This movie is tightly focused on what we want to see - gangsters and suitcases full of cash and lesbian action. This movie has a great visual style and (I swear) used a bunch of sound effects and music that I recognized as being used in The Matrix. The Wachowski Brothers were so committed to their craft that they brought in none other than Susie Bright to "choreograph" the lesbian sex scenes. Good work, Susie - even though Gina Gershon was a bit more yoked than I like, the sex in this movie blows away the sex in Mulholland Dr.

But what was Susie Bright's reward for this work? Did the Wachowski Brothers invite her to "choreograph" the lesbian sex in Speed Racer? No, they didn't even pick up the phone.


Shoofly Pie Co. goes stone cold gangsta

SEATTLE, Washington - The normally mild-mannered Shoofly Pie Co. has recently added a large chalkboard menu. The menu informs you of the treats that are available "for your Pie Hole".

It is my understanding that "pie hole" is a derogatory term, so at first I thought "that's a derogatory term, why did they use it?" But soon I thought "it's a derogatory term, that's exactly why they use it."

There's some serious attitude coming from various California Ave. eateries, starting with Mashiko and its admonition on the menu that you should "shut-up and eat." Looks like Shoofly also feels the need to project some attitude.


Notes on recently read books

SEATTLE, Washington -

Appointment in Samarra, by John O'Hara: Nice to see that an American was writing in the 1920s and 1930s while not living in Paris. This novel takes place in Gibbsville, a fictionalized Pottsville, PA, circa 1930. It's a decent enough novel about the type of people that would inhabit such a place at such a time. (spoiler alert) I didn't think the guy's life was bad enough for him to kill himself (end spoiler) but I didn't write the thing.

I didn't know much about O'Hara upon finishing this book, and I assume this was the definitive word about Gibbsville/Pottsville. But, while poking around the we're-moving sale at Twice Sold Tales I saw a big book of Gibbsville essays authored by O'Hara. On top of that he set five of his novels there. He just kept writing and writing and writing about Gibbsville/Pottsville - maybe he should have spent more time in Paris.

Stork Club : America's Most Famous Nightspot and the Lost World of Café Society, by Ralph Blumenthal: I felt mildly let down by this book. It may just be that the Stork Club's owner, Sherman Billingsley, was not a very compelling figure. It seemed to have a fine-grained focus on Billingley's various battles over the years (mobsters, unions, Josephine Baker, sticky-fingered employees) without giving much insight on either the man or the broader "café society" in which the Stork Club operated. At least he spent a few years banging Ethel Merman.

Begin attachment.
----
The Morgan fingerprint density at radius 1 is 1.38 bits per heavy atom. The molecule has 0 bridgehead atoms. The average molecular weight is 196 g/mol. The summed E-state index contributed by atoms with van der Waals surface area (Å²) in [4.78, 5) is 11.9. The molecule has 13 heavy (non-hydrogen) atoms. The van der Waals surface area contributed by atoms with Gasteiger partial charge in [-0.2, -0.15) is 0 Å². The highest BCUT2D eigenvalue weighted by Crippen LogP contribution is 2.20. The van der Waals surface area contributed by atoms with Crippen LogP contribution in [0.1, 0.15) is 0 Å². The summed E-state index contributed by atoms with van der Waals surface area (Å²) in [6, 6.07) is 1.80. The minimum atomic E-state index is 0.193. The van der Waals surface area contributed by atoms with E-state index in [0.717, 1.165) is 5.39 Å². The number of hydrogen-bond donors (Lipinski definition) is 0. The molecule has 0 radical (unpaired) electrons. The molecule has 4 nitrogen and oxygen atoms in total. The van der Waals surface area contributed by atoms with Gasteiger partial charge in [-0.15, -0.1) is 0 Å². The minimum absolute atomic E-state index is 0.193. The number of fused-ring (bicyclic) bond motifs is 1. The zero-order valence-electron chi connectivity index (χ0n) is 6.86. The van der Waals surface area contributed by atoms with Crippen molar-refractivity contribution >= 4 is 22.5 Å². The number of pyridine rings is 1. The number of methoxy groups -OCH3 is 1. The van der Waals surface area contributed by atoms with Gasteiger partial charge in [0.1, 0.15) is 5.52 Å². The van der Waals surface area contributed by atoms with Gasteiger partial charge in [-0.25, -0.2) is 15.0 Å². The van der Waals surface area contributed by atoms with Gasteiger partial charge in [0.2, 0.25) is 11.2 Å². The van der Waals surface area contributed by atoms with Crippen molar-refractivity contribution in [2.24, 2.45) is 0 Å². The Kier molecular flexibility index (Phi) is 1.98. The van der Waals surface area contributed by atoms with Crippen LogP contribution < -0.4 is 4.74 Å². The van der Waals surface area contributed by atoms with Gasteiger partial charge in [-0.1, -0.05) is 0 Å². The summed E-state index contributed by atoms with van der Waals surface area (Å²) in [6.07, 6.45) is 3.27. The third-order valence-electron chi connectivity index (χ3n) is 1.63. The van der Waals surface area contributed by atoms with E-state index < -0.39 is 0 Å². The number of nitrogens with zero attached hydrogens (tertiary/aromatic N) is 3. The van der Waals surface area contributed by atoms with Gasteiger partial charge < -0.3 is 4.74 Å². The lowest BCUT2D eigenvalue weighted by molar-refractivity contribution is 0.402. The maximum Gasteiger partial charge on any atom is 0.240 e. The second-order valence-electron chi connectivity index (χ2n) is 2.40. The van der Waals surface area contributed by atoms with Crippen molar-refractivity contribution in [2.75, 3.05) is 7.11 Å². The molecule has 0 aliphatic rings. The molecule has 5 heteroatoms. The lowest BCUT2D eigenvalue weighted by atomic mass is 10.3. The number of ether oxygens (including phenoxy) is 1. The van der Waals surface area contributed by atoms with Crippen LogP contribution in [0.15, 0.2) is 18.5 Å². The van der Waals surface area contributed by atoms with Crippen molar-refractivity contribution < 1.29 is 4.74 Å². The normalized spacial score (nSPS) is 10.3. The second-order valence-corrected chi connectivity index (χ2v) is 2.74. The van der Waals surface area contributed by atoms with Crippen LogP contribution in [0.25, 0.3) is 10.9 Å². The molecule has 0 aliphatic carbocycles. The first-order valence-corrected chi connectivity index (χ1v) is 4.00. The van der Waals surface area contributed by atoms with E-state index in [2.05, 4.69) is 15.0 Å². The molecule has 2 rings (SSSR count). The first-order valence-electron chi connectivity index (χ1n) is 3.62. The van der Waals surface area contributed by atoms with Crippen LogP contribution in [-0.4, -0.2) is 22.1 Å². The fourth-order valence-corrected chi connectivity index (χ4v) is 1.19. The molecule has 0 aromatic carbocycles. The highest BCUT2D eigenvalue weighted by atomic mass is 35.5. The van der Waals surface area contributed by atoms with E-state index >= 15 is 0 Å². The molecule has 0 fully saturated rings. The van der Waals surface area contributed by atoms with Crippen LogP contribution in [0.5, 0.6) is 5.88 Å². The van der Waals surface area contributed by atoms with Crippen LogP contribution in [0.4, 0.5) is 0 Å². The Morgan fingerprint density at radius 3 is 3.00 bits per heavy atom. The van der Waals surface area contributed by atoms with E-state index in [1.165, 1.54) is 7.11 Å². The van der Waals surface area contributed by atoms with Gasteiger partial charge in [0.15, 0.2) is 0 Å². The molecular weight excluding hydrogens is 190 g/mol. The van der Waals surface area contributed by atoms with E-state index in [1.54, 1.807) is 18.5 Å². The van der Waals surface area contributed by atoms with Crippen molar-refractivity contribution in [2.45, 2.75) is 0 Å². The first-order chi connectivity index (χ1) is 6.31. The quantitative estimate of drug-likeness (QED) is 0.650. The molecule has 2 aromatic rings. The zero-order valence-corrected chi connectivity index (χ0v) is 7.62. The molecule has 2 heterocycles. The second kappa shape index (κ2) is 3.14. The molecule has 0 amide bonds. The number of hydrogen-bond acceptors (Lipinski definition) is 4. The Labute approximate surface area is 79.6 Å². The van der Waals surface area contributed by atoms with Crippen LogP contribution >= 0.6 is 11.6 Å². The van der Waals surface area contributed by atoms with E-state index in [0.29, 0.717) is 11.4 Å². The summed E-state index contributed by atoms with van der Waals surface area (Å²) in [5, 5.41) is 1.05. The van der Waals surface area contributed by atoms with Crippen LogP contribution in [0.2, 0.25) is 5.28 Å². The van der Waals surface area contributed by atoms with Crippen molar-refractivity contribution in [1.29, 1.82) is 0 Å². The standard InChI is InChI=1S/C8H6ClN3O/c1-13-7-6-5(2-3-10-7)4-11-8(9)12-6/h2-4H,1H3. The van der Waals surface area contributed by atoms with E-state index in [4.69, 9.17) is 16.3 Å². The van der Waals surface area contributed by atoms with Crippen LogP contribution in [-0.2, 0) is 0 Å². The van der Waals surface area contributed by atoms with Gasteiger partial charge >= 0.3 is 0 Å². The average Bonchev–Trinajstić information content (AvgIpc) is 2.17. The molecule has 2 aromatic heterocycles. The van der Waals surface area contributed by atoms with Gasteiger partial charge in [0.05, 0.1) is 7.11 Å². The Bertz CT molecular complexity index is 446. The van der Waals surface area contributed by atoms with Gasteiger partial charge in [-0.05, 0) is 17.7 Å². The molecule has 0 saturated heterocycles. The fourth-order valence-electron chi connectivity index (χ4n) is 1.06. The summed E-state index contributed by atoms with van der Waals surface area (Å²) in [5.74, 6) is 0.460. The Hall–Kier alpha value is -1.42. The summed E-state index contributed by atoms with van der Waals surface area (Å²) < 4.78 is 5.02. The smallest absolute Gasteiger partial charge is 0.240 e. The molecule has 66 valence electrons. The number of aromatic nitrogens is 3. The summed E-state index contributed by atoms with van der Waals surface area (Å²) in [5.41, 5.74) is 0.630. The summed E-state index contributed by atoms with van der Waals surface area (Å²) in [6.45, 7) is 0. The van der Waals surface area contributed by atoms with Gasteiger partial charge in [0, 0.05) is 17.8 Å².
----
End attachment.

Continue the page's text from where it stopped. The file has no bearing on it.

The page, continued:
Blaming the Brain: The Truth About Drugs and Mental Health, by Elliot Valenstein: This book was written in the late 1980s and heavily updated in 1997, but some facts are eternal: the Mental Health professions continue not to have much of a clue about the etiology of many of the things that they call "mental illnesses", but they pretend that they do.

A good hunk of the book is history, covering the evolution of thought about mental disorders and the history of treatments for said disorders. He gets into what is currently in vogue (chemical explanations for "mental illness") and what some of the alternatives are (e.g. physical brain structure issues). Chemical explanations are obviously popular with pharmaceutical companies, and Valenstein is quite hard on them, blaming them for distorting research and giving detailed coverage of the speculations, crumbs of knowledge, and outright bullshit that pharmaceutical companies have peddled as established scientific fact over the years (e.g. "low serotonin levels cause depression").

Valenstein doesn't think we should abandon psychoactive drugs, he agrees that they help some people some of the time, but he thinks we should honestly acknowledge that we don't have a very good idea why they have the effects that they have or what the drugs say about the underlying etiology of "mental illness".

(all "mental illness" scare quotes are mine, not Valenstein's)


Barney Frank, Ron Paul, marijuana - what could possibly go wrong?